Thursday, August 21, 2008

The thirsty valley

Dry counties

“I lost another well.”

This is not good news.

“That's four of them gone now. One of them was drilled just last year.”

“Wow! That's not nearly enough time to get a return on your investment.”

“Not even close. I might have to go to the well again, in a manner of speaking. But everyone is drilling new wells and we're all going deeper, chasing after the water table. It's not good.”

My brother has about a dozen wells on his dairy farm. Four have gone dry. Both his dairy and his farm are water-intensive operations. The dairy is completely well-dependent. The farm gets an allocation of irrigation water from the extensive system of dams and canals that stores and routes runoff from the Sierra Nevada to the thirsty counties of the San Joaquin, California's great central valley.

If you drive down either I-5 or US-99, the two major north-south freeways that run through the valley, you'll see green fields and herds of dairy cattle on both sides of you. If it weren't for water projects, subsidized by state and federal governments, you'd see long stretches of desert instead. The canals are the Central Valley's circulatory system. They are the life blood of my brother's business.

The dry wells are omens of possible disaster. The ongoing California drought has reduced the supply of irrigation water and farmers resort to more pumping to make up the difference. But that resource is not infinite, and more people are competing for the shrinking supply. My brother prays for rain, but he knows there won't be any for at least a couple of months. His livelihood depends on the wells, and more are likely to go dry. Depending on which ones start spewing dust, it will be either an inconvenience or a disaster.

No one can predict which it will be.


Anonymous said...

Regional climate modelers can't replicate the observed temperatures in the Central Valley. Their models predict mean temperatures that are on the order of 2C "too high". The likely missing factor is irrigation. All the agriculture and massive networks of irrigation help keep the Central Valley cool. Bizarre.

Anonymous said...

I had to laugh at the line "Four have done dry." Not because of what is going on there -- no, it's a problem that wells are going dry -- but because of the typo "done" instead of "gone". As a mild dyslexic I laugh when I notice others making the same mistake I commonly make. You know those letters "d", "p", "q" and "g" are all a circle with a stem pointing some direction and some days they're just interchangable. Drove my teachers nuts.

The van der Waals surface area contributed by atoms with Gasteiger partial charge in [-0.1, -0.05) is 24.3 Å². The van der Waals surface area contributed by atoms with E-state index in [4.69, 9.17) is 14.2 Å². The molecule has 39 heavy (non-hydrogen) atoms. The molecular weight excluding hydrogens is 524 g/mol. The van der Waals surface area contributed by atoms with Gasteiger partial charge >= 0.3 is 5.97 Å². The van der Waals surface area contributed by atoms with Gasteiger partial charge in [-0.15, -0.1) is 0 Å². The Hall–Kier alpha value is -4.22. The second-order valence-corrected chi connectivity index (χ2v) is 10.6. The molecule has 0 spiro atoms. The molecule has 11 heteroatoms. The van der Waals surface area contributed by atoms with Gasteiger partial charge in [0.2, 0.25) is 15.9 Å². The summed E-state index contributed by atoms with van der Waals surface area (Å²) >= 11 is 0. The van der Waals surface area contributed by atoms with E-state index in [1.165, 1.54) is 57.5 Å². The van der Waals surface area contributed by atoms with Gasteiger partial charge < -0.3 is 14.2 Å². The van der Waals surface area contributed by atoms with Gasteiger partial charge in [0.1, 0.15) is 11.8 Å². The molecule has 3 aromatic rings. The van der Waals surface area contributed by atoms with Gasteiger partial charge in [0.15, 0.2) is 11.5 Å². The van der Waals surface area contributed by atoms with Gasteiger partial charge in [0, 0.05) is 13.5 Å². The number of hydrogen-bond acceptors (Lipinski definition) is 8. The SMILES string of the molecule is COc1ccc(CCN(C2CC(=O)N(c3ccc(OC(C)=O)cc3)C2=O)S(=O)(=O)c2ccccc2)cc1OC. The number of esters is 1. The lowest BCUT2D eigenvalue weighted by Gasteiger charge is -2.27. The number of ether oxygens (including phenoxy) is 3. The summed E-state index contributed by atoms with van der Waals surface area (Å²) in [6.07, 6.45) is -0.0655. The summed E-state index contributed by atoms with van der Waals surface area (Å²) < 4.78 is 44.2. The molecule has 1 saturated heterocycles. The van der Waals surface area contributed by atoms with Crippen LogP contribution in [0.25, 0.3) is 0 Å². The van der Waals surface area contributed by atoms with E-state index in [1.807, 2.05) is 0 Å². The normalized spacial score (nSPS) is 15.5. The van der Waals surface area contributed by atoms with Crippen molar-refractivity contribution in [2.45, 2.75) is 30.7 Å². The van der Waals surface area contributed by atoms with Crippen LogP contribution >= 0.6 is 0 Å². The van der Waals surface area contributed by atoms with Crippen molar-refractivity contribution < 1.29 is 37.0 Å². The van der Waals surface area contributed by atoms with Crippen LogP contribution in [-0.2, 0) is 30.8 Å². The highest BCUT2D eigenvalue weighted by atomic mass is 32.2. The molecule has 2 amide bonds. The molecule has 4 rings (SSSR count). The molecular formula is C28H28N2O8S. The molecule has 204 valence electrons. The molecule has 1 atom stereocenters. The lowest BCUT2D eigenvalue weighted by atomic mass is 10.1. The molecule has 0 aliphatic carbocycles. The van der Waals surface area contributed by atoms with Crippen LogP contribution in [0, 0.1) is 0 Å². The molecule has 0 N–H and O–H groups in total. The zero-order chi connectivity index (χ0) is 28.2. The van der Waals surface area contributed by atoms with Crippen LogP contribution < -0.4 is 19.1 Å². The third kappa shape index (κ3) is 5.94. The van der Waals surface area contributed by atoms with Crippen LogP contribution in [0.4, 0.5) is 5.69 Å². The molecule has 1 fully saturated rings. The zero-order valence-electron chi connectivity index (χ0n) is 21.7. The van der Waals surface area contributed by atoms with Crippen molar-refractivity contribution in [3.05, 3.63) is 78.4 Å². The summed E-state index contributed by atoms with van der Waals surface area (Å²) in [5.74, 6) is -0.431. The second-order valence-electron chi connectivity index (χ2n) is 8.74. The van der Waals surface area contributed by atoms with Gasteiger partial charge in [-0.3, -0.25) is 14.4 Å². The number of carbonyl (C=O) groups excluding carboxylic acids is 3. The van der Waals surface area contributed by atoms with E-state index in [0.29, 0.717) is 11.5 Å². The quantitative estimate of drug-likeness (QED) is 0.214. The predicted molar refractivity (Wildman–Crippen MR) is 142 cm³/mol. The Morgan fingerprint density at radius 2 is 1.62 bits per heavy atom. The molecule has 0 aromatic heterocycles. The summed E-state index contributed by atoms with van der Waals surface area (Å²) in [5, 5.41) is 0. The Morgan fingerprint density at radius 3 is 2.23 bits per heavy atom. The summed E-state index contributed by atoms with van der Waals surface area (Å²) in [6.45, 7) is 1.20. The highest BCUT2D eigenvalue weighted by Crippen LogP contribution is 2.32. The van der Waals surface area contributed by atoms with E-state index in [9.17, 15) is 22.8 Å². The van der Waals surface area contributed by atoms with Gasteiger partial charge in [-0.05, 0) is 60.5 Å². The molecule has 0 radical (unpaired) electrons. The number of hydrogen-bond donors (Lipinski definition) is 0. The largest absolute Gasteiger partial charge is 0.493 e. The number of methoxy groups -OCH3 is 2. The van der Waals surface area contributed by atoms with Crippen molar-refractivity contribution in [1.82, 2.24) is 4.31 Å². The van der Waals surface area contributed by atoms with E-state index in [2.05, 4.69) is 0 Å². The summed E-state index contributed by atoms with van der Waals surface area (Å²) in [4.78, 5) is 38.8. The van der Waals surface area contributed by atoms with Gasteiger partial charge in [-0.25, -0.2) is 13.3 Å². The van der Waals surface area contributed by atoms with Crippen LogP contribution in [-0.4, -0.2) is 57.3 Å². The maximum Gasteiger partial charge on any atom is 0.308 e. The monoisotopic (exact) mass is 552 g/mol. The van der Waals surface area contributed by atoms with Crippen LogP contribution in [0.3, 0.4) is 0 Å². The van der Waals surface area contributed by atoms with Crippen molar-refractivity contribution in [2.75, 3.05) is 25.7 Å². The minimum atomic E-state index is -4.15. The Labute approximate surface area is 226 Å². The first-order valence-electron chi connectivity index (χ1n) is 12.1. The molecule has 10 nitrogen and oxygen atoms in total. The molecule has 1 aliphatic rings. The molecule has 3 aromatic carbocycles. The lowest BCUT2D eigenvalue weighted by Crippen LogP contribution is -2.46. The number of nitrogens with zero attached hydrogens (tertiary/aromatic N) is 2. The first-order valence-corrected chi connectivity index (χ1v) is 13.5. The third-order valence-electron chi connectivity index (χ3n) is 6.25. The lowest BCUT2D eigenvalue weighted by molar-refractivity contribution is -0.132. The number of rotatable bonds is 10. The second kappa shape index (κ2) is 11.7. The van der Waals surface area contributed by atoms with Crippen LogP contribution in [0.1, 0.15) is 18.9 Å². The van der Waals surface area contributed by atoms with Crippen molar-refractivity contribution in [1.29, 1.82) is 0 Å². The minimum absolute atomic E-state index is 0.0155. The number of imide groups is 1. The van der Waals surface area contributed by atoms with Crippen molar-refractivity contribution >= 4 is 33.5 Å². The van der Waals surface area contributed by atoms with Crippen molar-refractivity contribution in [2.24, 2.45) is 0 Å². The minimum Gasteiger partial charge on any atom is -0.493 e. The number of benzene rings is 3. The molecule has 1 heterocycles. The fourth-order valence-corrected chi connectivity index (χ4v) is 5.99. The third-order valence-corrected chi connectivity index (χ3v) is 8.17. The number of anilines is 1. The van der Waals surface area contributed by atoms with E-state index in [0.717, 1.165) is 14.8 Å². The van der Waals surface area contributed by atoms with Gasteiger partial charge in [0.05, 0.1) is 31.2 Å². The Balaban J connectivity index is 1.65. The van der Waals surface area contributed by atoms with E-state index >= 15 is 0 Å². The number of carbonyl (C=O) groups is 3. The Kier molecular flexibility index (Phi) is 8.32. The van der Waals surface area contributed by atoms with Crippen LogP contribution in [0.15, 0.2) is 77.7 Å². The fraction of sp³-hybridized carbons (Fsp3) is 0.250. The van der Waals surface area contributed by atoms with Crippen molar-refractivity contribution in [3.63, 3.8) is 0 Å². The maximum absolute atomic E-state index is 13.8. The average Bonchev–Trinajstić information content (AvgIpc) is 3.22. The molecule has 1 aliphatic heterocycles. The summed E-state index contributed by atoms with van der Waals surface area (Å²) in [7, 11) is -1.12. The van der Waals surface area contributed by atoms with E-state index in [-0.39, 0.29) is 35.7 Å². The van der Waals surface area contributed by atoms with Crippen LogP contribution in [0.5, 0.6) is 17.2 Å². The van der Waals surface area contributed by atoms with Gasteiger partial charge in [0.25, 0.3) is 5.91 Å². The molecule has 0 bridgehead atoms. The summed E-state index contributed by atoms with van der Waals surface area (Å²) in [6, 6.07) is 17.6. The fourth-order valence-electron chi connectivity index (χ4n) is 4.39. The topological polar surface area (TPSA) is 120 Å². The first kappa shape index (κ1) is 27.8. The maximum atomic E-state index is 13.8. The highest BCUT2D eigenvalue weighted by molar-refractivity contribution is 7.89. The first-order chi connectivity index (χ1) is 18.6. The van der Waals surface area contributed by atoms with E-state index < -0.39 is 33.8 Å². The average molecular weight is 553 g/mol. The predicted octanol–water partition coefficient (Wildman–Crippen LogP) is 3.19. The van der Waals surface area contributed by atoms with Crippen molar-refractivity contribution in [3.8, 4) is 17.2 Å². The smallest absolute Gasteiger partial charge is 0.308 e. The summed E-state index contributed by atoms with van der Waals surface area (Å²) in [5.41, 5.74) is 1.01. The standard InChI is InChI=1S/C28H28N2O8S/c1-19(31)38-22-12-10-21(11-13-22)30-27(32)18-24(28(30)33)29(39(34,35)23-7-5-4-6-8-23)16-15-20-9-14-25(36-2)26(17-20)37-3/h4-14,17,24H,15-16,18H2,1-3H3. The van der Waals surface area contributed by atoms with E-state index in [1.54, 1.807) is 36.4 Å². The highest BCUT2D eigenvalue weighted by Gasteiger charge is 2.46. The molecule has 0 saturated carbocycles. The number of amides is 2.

Anonymous said...

Maybe it's a bad idea to raise dairy cows and run a water intensive farm in the desert?

Zeno said...

Joe: Y'think?

llewelly said...

I hope your brother knows that (a) most of N. America south of about 45N has gotten dryer over the last 30 years, and (b) same region is likely to continue to get dryer for the foreseeable future. This is due to global warming inducing the jet stream to move north. This causes the mid-latitude cyclones which deliver most of N. America's rain to cross N. America farther north. This should leave the Central Valley yet more dependent on out-of-state water and the monsoon system of the American Southwest - for which climate models are forecasting weakening. These global models can't make useful projections for areas as small as the Central Valley (and as covered above regional models have trouble with the Central Valley), but the future does not look good for farming in desert valleys.

Zeno said...

I think my brother's business is doomed, Llewelly. I just don't know if it will be sooner or later, but certainly not much later. My niece expects her boys to grow up and work on her Daddy's dairy farm, but I don't see it happening. Fortunately for her delusional peace of mind, my niece is one of many members of my family who think Al Gore invented global warming as a political scam, so she's confident climate change will never touch the family dairy farm. Meanwhile, a neighbor is drilling a new well that will soon be competing with the one that supplies my niece's household.